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In Exodus 31, Gd designates Bezalel son of Uri son of Hur the Judite, Oholiab son of Ahisamach the Danite, and 'all the wise-hearted' to construct the tabernacle.

Why are Bezalel and Oholiab mentioned by name? Why doesn't the verse simply include them in the phrase about the other wise-hearted?

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Wasn't Betzalel the grandson of Hur, the guy who was killed before the golden calf, the guy who held up Moshe's hands during the battle with Amalek, and also Miriam's husband? –  Clint Eastwood Feb 17 at 0:54
    
@ClintEastwood, he was. –  msh210 Feb 17 at 1:09
    
@ClintEastwood are you suggesting that his prolific lineage demanded mentioning? –  Baby Seal Feb 17 at 2:38
    
because Hur was the only non-levite who was actively on the "good" side of the golden calf incident. He probably didn't merit to lose his bechor privaliges as did all the other non-levites. Perhaps his grandson's appointment to build the mishkan has something to do with it. –  Clint Eastwood Feb 17 at 2:49
    
@ClintEastwood interesting idea! the Rosh happens to say that, while Levi was the only full tribe to rally around Moses, other tribes did, in parts. However they did lose the Firstborn rights, that is evident, so your point has merit in any event. –  Baby Seal Feb 17 at 2:55

2 Answers 2

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Sifse Chachaim 22 (tav) to 31:6 indicates that B'tzal'el was in charge, Aholiav helped him with his tasks, and the two of them delegated other responsibilities to the others. In other words, the two of them were in charge; this, I assume, is why they were mentioned by name.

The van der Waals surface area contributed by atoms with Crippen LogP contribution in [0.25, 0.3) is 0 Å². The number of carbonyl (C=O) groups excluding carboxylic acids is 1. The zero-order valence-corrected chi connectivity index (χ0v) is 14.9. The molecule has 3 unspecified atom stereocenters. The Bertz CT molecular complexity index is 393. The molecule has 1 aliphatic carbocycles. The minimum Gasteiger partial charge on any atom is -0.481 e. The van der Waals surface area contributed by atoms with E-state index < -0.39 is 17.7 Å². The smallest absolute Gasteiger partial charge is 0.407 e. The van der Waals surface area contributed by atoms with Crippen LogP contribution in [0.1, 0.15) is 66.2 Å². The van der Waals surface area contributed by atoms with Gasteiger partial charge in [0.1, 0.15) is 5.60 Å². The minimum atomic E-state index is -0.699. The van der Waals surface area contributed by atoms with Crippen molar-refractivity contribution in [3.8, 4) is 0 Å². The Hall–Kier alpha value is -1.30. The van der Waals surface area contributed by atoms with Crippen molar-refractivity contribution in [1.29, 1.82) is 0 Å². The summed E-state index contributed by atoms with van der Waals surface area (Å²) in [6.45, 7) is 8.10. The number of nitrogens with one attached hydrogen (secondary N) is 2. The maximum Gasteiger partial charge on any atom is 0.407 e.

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Exodus Rabah 40:4 explains that Judah was the greatest of the tribes, whereas Dan was the least of them1. Gd mentions Bezalel, a noble of the exalted Judites, descendant of Prince Caleb and the Prophetess Miriam, (Sotah 11b, Numbers 13:2-3, Megilla 14a), grandson of Hur, a leader recognized by Moses, (Exodus 24:14), alongside Oholiab the lowly Danite, notable only in his comparative unremarkabiliy, to protect Oholiab from embarrassment, and Bezalel from his ego, for the great and the small are equal before Gd.

For this the highest of honors; selection by Gd to build His Dwelling in our midst, these two particular individuals; one an Israelite of great stature, the other simply an Israelite, are mentioned to teach us that we are- all of us - equally special and ordinary before Gd, no matter the case, regardless of Tribe or class.


1. Commentaries explain either that he only had one son, (and that son was himself hard of hearing), or that Dan's son's name, Chushim, means lowly and weak. One could perhaps also cite Judges 18, Kings I 12:28-29, and Bahya Ibn Pakuda's remarks on Dan's camp and claim that Dan struggled with a strong inclination toward foreign worship even in the desert, (Targum pseudo Yonatan on Amalek's assault in the end of Beshalach).

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So just to clarify, both Betzalel and Oholiav had regular jobs in the workforce, and if you hadn't read the Torah but just lived then you wouldn't have noticed anything unique about them. –  Double AA Feb 19 at 3:37
    
And it's just a coincidence that Betzalel is the one who happens to construct the Aron (Shemot 37:1) and the Copper Altar (Divrei Hayamim II 1:5)? –  Double AA Feb 19 at 4:39
    
@DoubleAA 38:23 mechon-mamre.org/p/pt/pt0238.htm, and regardless, what did the midrash just teach us about perceived hierarchies? –  Baby Seal Feb 19 at 19:19
    
@DoubleAA Rashi says that Bezalel is mentioned there because he exerted himself the most, not because he was the only one who made the Aron –  Baby Seal Feb 23 at 1:16

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